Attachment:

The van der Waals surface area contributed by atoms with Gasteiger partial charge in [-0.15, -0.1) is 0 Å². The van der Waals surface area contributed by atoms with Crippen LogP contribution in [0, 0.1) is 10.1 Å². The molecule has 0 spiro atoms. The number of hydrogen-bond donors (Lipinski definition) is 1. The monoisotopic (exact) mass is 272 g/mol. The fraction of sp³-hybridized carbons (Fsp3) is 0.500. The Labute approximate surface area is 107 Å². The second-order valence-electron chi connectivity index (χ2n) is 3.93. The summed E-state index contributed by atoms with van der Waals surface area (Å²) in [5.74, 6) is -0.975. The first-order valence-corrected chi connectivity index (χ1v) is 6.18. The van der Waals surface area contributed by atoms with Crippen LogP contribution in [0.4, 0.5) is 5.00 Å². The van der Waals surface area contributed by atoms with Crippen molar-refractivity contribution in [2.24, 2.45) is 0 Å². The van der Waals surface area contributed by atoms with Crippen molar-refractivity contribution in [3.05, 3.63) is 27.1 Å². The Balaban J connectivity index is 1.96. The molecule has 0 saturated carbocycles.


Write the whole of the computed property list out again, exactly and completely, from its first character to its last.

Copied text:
The van der Waals surface area contributed by atoms with Gasteiger partial charge in [-0.15, -0.1) is 0 Å². The van der Waals surface area contributed by atoms with Crippen LogP contribution in [0, 0.1) is 10.1 Å². The molecule has 0 spiro atoms. The number of hydrogen-bond donors (Lipinski definition) is 1. The monoisotopic (exact) mass is 272 g/mol. The fraction of sp³-hybridized carbons (Fsp3) is 0.500. The Labute approximate surface area is 107 Å². The second-order valence-electron chi connectivity index (χ2n) is 3.93. The summed E-state index contributed by atoms with van der Waals surface area (Å²) in [5.74, 6) is -0.975. The first-order valence-corrected chi connectivity index (χ1v) is 6.18. The van der Waals surface area contributed by atoms with Crippen LogP contribution in [0.4, 0.5) is 5.00 Å². The van der Waals surface area contributed by atoms with Crippen molar-refractivity contribution in [2.24, 2.45) is 0 Å². The van der Waals surface area contributed by atoms with Crippen molar-refractivity contribution in [3.05, 3.63) is 27.1 Å². The Balaban J connectivity index is 1.96. The molecule has 0 saturated carbocycles.